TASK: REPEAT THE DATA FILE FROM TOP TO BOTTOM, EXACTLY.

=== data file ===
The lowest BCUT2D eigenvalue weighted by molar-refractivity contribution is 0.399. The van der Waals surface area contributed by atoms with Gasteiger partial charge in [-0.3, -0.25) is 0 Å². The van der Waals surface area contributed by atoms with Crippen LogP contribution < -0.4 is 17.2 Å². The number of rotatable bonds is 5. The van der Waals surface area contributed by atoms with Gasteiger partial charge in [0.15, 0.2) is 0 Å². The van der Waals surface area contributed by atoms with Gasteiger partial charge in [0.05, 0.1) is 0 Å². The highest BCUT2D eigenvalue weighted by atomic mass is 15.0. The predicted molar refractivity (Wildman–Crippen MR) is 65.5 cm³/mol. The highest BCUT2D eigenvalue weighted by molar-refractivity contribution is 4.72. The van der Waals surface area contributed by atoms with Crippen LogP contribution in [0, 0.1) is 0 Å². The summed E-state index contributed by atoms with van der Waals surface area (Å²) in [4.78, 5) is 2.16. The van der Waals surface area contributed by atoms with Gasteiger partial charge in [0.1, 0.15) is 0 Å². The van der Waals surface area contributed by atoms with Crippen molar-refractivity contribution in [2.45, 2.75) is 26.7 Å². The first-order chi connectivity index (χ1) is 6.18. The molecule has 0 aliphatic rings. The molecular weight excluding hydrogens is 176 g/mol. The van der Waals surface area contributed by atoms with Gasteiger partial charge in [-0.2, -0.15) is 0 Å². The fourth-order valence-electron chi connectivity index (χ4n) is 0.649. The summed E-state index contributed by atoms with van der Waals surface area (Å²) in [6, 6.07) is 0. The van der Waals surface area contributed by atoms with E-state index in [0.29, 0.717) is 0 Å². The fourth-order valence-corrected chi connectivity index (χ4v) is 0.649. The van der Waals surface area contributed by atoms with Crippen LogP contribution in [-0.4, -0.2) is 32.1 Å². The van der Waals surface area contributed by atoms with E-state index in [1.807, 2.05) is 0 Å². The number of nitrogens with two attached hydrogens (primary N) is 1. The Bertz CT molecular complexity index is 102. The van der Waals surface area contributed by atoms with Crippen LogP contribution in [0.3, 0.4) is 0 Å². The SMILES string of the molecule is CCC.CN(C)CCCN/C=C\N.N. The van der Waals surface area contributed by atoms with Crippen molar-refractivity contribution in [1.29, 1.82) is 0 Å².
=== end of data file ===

The lowest BCUT2D eigenvalue weighted by molar-refractivity contribution is 0.399. The van der Waals surface area contributed by atoms with Gasteiger partial charge in [-0.3, -0.25) is 0 Å². The van der Waals surface area contributed by atoms with Crippen LogP contribution < -0.4 is 17.2 Å². The number of rotatable bonds is 5. The van der Waals surface area contributed by atoms with Gasteiger partial charge in [0.15, 0.2) is 0 Å². The van der Waals surface area contributed by atoms with Gasteiger partial charge in [0.05, 0.1) is 0 Å². The highest BCUT2D eigenvalue weighted by atomic mass is 15.0. The predicted molar refractivity (Wildman–Crippen MR) is 65.5 cm³/mol. The highest BCUT2D eigenvalue weighted by molar-refractivity contribution is 4.72. The van der Waals surface area contributed by atoms with Crippen LogP contribution in [0, 0.1) is 0 Å². The summed E-state index contributed by atoms with van der Waals surface area (Å²) in [4.78, 5) is 2.16. The van der Waals surface area contributed by atoms with Gasteiger partial charge in [0.1, 0.15) is 0 Å². The van der Waals surface area contributed by atoms with Crippen molar-refractivity contribution in [2.45, 2.75) is 26.7 Å². The first-order chi connectivity index (χ1) is 6.18. The molecule has 0 aliphatic rings. The molecular weight excluding hydrogens is 176 g/mol. The van der Waals surface area contributed by atoms with Gasteiger partial charge in [-0.2, -0.15) is 0 Å². The fourth-order valence-electron chi connectivity index (χ4n) is 0.649. The summed E-state index contributed by atoms with van der Waals surface area (Å²) in [6, 6.07) is 0. The van der Waals surface area contributed by atoms with E-state index in [0.29, 0.717) is 0 Å². The fourth-order valence-corrected chi connectivity index (χ4v) is 0.649. The van der Waals surface area contributed by atoms with Crippen LogP contribution in [-0.4, -0.2) is 32.1 Å². The van der Waals surface area contributed by atoms with E-state index in [1.807, 2.05) is 0 Å². The number of nitrogens with two attached hydrogens (primary N) is 1. The Bertz CT molecular complexity index is 102. The van der Waals surface area contributed by atoms with Crippen LogP contribution in [0.3, 0.4) is 0 Å². The SMILES string of the molecule is CCC.CN(C)CCCN/C=C\N.N. The van der Waals surface area contributed by atoms with Crippen molar-refractivity contribution in [1.29, 1.82) is 0 Å².